Mission Statement:
    "Our mission is to enhance the quality of education by providing financial assistance to deserving students, raising operating funds for member colleges and universities, and increasing access to technology for students and faculty at historically black colleges and universities." The mission is a sublink on the about us page. It is a bit institutional and more descriptive than active.

  • "Because the earth needs a good lawyer" - Earthjustice

    Why it works:

    Earthjustice capitalizes on what people do understand - that a lawyer protects rights - and uses that framework to dramatically position its role and impact in the environmental movement. And it does so with humor. If your tagline makes people smile or light up, without stepping on your message, then you've made an emotional connection…Bravo.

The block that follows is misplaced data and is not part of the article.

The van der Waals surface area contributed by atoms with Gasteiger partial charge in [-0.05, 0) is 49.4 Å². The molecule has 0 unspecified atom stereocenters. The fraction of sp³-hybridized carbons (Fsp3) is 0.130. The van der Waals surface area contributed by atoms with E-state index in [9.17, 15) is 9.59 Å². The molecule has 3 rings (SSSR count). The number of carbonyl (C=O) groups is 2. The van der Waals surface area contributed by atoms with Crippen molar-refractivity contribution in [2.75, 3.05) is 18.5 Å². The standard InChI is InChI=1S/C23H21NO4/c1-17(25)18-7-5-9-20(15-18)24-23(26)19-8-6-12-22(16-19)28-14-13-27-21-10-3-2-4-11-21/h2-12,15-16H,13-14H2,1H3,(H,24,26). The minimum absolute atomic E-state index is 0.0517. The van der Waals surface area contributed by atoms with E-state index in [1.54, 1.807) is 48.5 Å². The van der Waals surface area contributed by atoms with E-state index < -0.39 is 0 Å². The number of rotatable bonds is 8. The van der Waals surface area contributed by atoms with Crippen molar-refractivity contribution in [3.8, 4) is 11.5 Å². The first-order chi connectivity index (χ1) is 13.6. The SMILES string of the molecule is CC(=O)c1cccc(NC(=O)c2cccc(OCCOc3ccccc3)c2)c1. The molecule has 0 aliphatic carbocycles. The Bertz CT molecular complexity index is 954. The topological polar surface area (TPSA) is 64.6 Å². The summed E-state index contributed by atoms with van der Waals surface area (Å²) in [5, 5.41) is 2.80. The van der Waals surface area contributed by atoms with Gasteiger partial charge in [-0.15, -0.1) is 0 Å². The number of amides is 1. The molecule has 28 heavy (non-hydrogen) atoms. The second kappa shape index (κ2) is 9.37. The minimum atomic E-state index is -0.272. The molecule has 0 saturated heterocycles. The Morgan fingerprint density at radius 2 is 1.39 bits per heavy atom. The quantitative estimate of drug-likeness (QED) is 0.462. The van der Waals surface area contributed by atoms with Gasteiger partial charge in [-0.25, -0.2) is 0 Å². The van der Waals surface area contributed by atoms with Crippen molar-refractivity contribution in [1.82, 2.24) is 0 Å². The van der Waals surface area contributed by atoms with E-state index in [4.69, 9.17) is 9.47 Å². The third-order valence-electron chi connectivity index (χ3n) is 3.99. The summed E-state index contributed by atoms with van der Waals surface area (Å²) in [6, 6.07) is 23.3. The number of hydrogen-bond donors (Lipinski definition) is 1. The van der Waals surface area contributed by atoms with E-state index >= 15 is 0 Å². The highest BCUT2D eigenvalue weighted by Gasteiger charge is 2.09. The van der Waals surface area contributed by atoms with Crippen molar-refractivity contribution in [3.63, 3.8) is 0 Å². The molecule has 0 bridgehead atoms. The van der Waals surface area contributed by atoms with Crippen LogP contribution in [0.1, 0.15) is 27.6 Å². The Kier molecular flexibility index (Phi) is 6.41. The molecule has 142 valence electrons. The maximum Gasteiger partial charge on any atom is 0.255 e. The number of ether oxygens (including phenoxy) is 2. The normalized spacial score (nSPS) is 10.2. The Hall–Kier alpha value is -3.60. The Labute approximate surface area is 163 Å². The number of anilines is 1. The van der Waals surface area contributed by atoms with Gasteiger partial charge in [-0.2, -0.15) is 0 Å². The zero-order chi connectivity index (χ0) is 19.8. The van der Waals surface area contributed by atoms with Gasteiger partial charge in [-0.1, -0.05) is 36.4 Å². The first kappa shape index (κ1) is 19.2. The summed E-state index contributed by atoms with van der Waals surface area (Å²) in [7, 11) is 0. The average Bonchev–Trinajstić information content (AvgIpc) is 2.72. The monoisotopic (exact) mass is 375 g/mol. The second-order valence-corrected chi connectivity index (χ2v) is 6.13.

Mission Statement:
    "Earthjustice is a non-profit public interest law firm dedicated to protecting the magnificent places, natural resources, and wildlife of this earth, and to defending the right of all people to a healthy environment." The mission is at the top of the about page, captioning a beautiful wildlife photo.

  • "If you want to be remembered, do something memorable." - The Cleveland Foundation

    Why it works:

    It's a rare tagline that manages to recruit people to its cause both unabashedly and effectively. That's exactly what The Cleveland Foundation pulls off here. Clear, concise, and…memorable! A model for any organization promoting philanthropy.

    Mission Statement:
    "The mission of the Cleveland Foundation is to enhance the lives of all residents of Greater Cleveland, now and for generations to come, by...." This is the first paragraph on the about page. The tagline doesn't actually appear on the website.